As with any game development endeavour, there are going to be bumps in the road. For Shores Unknown, some of these were inherent in the RPG aspects of the gameplay, but also the process of adding in a bespoke take on tactical combat. “Some of the biggest challenges we had to face were: designing the original tactical battle system of Shores; maintaining the persistent state of the world between game saves; designing a robust dialogue system allowing for branching non-linear dialogues with Excel import/export integration; creating a production pipeline to support hundreds of unique modular characters in our game’s world; and, finally, ensuring that it all ran at a decent frame rate on lower-end hardware and Nintendo Switch.”
An intimidating list of struggles for anyone to look over. Thankfully some of these problems could be worked through with the support Unreal had to offer. “The coolest part of working with Unreal, for me, was that it came as a complete solution for game creation – as compared to Unity, for example, where the developer is provided with a bare minimum framework and then all the rest is DIY or buy it on the asset store.”
It all paid off, too. Shores of Unknown received an award at Indie Cup 2019 – the team won Best Unreal Game, a category dedicated to just indie creations made in the Unreal Engine.. It’s indicative of the tools and care being given to indie developers, and Unreal is being picked up by more of them all the time.
“I don’t think it was a common thing at all a couple of years ago, but Unreal is increasingly becoming the norm everywhere I look nowadays. A lot of it, I think, is due to Epic’s very proactive stance on supporting indie game development specifically in a number of ways, ranging for sponsoring booths at events (we had an honour of getting one at DevGamm Moscow in 2019) to actually funding entire dev teams via their MegaGrant campaign. And then, as the percentage of UE4 users in indie game development increases, so does the number events including Unreal in some form, from thematic meetups to these Unreal-centric prizes at championships.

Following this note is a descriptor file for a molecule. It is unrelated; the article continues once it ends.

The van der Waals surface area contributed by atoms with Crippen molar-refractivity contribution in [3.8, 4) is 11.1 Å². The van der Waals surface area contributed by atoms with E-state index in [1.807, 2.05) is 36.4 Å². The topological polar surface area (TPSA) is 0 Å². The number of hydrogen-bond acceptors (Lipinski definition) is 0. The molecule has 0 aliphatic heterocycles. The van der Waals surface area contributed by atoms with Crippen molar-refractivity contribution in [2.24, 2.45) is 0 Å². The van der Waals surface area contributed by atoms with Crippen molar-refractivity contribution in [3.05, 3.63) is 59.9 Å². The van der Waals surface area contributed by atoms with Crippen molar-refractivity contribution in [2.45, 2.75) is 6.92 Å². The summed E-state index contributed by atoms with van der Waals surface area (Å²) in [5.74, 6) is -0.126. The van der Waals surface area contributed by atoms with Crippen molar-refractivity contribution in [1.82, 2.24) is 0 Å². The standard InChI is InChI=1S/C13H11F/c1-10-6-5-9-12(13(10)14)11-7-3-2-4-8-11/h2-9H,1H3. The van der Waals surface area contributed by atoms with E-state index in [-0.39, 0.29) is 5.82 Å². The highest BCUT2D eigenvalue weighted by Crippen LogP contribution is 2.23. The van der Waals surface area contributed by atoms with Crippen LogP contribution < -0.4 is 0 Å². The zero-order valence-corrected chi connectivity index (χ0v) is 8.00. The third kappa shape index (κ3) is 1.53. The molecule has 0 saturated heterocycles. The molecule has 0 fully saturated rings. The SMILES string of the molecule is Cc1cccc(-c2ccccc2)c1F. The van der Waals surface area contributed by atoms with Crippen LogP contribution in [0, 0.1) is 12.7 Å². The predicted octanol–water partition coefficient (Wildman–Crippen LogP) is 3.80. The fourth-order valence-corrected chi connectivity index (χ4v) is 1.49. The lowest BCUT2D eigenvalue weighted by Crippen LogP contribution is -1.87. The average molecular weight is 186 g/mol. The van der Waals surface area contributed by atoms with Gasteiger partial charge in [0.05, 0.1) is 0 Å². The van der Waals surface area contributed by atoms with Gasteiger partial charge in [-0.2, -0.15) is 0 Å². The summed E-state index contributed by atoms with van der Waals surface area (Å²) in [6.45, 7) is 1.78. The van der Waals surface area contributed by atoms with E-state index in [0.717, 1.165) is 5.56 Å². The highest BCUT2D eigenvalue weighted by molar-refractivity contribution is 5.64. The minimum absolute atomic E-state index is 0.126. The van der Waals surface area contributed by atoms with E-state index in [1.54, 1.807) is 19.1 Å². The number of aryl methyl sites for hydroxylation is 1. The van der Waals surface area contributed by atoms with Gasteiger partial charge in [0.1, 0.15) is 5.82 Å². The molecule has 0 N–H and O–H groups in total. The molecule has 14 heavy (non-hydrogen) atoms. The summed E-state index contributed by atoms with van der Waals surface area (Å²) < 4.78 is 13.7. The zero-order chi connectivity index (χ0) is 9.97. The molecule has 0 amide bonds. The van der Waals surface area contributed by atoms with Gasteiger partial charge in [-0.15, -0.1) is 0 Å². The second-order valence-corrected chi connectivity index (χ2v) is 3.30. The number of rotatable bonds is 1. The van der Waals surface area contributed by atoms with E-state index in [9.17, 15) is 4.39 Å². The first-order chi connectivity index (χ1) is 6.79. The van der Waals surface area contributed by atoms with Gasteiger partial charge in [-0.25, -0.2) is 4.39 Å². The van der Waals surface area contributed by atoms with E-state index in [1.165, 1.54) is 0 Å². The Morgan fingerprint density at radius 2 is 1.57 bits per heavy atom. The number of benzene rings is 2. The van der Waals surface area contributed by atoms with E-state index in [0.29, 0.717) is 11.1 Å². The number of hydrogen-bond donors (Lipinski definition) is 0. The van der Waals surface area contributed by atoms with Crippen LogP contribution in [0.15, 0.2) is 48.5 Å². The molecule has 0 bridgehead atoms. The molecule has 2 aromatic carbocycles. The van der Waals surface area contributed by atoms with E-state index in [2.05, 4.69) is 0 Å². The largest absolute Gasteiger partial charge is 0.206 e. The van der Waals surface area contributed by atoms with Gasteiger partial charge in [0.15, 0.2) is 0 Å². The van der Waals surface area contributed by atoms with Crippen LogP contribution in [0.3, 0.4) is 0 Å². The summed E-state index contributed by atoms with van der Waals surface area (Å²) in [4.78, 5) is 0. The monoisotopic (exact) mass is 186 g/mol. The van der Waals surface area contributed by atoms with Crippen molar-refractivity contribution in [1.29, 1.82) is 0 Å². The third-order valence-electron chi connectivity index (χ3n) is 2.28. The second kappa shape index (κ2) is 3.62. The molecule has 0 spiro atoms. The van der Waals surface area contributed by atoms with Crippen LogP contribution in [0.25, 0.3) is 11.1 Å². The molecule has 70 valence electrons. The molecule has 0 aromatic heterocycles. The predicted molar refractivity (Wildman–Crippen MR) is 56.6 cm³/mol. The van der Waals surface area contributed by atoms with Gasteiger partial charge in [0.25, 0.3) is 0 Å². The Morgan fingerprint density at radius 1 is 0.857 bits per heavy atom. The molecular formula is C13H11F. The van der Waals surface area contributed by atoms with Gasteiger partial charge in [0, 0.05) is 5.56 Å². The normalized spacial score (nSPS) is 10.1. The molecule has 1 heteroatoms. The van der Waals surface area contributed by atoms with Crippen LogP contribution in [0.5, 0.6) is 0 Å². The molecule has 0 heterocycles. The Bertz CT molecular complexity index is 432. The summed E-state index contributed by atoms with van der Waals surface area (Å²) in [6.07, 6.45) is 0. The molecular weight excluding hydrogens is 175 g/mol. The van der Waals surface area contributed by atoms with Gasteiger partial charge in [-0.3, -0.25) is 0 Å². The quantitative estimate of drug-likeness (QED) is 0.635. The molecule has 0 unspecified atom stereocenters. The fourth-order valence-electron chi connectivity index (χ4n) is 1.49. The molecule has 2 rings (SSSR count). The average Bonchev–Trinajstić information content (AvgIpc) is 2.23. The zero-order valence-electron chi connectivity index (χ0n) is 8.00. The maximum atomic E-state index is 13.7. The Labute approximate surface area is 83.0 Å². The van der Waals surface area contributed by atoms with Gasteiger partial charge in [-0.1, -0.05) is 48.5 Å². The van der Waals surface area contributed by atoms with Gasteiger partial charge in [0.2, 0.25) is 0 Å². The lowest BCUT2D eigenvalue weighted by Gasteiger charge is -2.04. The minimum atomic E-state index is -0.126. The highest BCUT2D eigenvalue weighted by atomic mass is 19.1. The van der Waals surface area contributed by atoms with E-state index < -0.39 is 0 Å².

“So I guess it’s a two-way street, with Epic giving us devs a reason to trust them and their software, and then the devs, in turn, creating these cool beautiful games which just wouldn’t be made possible otherwise. I really like it. The reality is that game development is often harsh and unrewarding, and having an entity like Epic genuinely care makes it that much more manageable.”
Shores Unknown is a great example of a game which is developed to live up to the loves of the developers. They’re passionate about RPGs and are dedicated to making Shores Unknown a great RPG on their own terms. Through hard work, and rethinking their plans, they’ve already seen success with an award or two. The finished product, then, promises much. .
Shores Unknown is due to release in Q2 2020. Unreal Engine 4 development is now free.
In this sponsored series, we’re looking at how game developers are taking advantage of Unreal Engine 4 to create a new generation of PC games. With thanks to Epic Games and Vallynne.